Motorsport News

Thermal Club Needs Some Heat

Scott Mclaughlin Alex Palou And Felix Rosenqvist on the podium at the $1 Million Challenge at The Thermal Club.

One of the most oft-quoted criticisms about INDYCAR is about their lack of experimentation and inability to shake things up. The $1 Million Challenge was their attempt at doing so, and while it was a step in the right direction, there were many ways in which this event was off target.

First, let’s get into how things went right for the NTT IndyCar Series at the Thermal Club. For those attendees willing to pay a premium price to attend, their tickets gave them access to the paddock, with one IndyCar Facebook group admin explaining how drivers were mingling with fans as they went to grab lunch from the food trucks that the track had stationed near the paddock.

The tickets also came with all inclusive food and drinks throughout the weekend, and with numerous shuttles around the facility, nobody had to wait to get ferried where they needed to go.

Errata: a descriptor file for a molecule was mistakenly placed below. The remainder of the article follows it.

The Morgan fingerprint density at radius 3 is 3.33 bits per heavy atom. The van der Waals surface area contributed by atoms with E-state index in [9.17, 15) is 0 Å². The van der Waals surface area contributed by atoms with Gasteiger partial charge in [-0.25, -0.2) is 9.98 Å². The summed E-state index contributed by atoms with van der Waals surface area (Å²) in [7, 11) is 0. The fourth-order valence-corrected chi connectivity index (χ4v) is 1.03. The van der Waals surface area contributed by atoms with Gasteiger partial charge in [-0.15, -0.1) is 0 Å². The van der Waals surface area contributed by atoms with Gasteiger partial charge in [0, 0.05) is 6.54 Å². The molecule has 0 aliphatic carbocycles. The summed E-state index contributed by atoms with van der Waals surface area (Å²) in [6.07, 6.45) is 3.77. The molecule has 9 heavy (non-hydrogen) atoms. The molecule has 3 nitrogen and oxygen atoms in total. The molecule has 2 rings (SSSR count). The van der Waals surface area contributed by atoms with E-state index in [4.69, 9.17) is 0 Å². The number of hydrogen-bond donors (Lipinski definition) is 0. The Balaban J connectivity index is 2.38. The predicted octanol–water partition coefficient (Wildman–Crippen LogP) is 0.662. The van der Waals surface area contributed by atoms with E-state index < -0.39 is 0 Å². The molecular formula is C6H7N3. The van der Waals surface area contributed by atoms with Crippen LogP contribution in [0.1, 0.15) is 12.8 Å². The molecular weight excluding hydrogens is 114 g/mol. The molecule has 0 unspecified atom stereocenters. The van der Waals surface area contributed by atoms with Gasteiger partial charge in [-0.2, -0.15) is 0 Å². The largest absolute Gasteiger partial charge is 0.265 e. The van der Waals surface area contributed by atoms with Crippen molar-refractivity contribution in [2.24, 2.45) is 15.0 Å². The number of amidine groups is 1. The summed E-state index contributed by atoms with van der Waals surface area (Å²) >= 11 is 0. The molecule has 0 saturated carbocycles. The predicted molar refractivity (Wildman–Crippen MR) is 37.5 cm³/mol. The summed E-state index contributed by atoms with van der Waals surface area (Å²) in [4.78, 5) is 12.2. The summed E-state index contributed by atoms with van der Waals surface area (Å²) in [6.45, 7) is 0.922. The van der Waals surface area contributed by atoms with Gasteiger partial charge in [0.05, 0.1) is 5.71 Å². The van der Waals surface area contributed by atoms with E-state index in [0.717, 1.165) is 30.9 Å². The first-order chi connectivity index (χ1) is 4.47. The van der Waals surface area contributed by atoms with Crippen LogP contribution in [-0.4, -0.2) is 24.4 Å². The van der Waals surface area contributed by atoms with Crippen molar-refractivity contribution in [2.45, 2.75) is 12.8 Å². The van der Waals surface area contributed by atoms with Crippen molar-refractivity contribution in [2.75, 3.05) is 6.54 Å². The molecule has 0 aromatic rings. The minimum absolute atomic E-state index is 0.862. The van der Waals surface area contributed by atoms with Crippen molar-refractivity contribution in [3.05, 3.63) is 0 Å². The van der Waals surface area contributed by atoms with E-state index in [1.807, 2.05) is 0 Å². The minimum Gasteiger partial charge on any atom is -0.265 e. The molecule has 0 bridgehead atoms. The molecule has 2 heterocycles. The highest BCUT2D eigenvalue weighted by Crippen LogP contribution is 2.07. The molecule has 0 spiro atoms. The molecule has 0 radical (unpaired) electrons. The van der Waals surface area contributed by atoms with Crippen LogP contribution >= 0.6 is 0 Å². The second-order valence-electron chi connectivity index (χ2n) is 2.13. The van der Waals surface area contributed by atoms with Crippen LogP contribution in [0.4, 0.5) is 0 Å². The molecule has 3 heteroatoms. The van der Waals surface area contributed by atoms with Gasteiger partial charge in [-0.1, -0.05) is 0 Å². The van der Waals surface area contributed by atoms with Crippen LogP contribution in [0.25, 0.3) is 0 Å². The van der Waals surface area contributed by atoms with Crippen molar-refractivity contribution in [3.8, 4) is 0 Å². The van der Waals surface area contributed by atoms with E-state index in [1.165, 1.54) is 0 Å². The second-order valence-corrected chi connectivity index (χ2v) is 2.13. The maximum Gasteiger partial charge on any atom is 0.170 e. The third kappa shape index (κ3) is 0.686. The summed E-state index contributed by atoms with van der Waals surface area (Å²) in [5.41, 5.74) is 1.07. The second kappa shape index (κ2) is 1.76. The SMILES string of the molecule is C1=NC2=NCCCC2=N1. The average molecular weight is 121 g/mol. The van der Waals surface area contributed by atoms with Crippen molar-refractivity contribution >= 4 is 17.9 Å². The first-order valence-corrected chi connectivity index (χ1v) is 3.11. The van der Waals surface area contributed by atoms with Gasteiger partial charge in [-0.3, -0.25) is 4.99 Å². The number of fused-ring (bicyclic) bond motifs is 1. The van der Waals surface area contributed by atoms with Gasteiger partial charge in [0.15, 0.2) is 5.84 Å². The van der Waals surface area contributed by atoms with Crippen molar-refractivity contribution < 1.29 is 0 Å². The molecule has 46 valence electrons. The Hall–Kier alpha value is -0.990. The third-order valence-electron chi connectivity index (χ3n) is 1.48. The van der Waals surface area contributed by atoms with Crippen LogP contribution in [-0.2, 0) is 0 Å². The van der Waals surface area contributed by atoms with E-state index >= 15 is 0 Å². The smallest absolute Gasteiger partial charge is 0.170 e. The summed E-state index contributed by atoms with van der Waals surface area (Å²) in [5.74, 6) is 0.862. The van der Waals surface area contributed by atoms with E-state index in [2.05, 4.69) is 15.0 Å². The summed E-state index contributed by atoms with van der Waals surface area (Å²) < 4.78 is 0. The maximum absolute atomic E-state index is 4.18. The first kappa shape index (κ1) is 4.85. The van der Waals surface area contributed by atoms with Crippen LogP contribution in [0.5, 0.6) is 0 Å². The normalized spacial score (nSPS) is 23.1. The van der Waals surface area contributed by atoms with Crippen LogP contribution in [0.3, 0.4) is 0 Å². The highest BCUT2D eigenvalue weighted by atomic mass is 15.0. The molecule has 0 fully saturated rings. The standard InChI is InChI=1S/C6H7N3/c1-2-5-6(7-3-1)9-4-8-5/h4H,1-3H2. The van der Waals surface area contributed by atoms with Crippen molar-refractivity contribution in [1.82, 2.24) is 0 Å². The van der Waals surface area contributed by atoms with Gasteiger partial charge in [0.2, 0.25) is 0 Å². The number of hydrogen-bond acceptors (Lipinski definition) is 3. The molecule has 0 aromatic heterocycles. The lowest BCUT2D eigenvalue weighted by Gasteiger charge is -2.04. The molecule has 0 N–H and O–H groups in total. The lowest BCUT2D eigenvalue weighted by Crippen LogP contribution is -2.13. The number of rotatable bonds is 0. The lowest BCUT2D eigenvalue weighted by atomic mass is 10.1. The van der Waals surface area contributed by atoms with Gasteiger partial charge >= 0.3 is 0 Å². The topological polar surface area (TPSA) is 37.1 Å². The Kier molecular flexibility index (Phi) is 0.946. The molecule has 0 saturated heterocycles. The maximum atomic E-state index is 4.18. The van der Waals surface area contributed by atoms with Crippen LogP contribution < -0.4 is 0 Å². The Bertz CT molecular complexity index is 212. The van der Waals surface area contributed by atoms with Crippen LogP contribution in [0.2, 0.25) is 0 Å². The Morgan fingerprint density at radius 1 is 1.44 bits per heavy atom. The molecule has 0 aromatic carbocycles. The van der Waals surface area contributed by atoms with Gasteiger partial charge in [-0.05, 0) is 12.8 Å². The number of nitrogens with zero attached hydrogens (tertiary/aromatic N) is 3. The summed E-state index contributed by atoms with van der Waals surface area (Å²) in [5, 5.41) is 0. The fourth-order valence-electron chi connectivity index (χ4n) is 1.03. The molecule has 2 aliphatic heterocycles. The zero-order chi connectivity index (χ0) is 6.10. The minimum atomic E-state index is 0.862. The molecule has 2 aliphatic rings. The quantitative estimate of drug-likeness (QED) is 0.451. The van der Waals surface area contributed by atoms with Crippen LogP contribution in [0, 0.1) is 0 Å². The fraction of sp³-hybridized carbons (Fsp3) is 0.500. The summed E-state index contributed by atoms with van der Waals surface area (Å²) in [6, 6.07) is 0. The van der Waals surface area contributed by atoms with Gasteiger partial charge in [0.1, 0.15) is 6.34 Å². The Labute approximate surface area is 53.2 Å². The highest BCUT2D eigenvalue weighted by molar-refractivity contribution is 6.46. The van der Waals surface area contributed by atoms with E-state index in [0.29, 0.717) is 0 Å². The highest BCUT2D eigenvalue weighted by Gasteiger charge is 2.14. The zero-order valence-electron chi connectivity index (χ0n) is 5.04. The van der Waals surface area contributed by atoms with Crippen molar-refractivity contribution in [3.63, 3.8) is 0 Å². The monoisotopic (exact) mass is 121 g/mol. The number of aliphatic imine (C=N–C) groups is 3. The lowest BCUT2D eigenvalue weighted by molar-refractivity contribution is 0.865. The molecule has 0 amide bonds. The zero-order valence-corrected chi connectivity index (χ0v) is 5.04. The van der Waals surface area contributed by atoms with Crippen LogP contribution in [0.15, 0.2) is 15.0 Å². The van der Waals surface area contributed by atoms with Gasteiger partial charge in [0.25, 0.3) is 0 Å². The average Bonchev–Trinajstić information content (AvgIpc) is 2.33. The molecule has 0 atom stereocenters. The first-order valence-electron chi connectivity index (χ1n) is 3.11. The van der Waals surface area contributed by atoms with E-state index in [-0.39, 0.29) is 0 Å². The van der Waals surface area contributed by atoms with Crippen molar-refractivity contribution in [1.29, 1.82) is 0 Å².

This event was tailor-made for those able to attend and mingle with the celebrities that also went to see IndyCar’s first non-points race since Surfer’s Paradise in 2008.

And that’s perfectly fine for the limited number of people that were allowed to spectate at the exclusive VIP facility less than a half hour away from Palm Springs. However, there were a lot more things that were a bit less than ideal from an outsider’s perspective.

For someone looking at the event for the first time, the name itself seems to be a bit deceptive. The $1 Million Challenge was originally going to be an event where club members would buy in and be paired up with a driver. The club member that got paired up with the winning driver would take home $500,000 while the winning driver took home $500,000 (of course, that was much less given how contracts work).

That added up to a million dollars, but the member buy-in idea quietly went away, so there was no million dollar total prize for the winner. But the Half-Million Dollar Challenge name didn’t stick, so the meaning shifted to the total purse of over $1.7 million.

The $1.756 Million Challenge? Doesn’t quite have the same ring to it.

The race format seemed to be complicated for those tuning in. Random draws for qualifying groups, a split main event and even confusing disqualification rules offered more questions than answers.

For starters, Pietro Fittipaldi‘s crew did not fill up his fuel tank before the start of the first heat, and therefore was disqualified from participating in the second half of the race. It seemed odd that…

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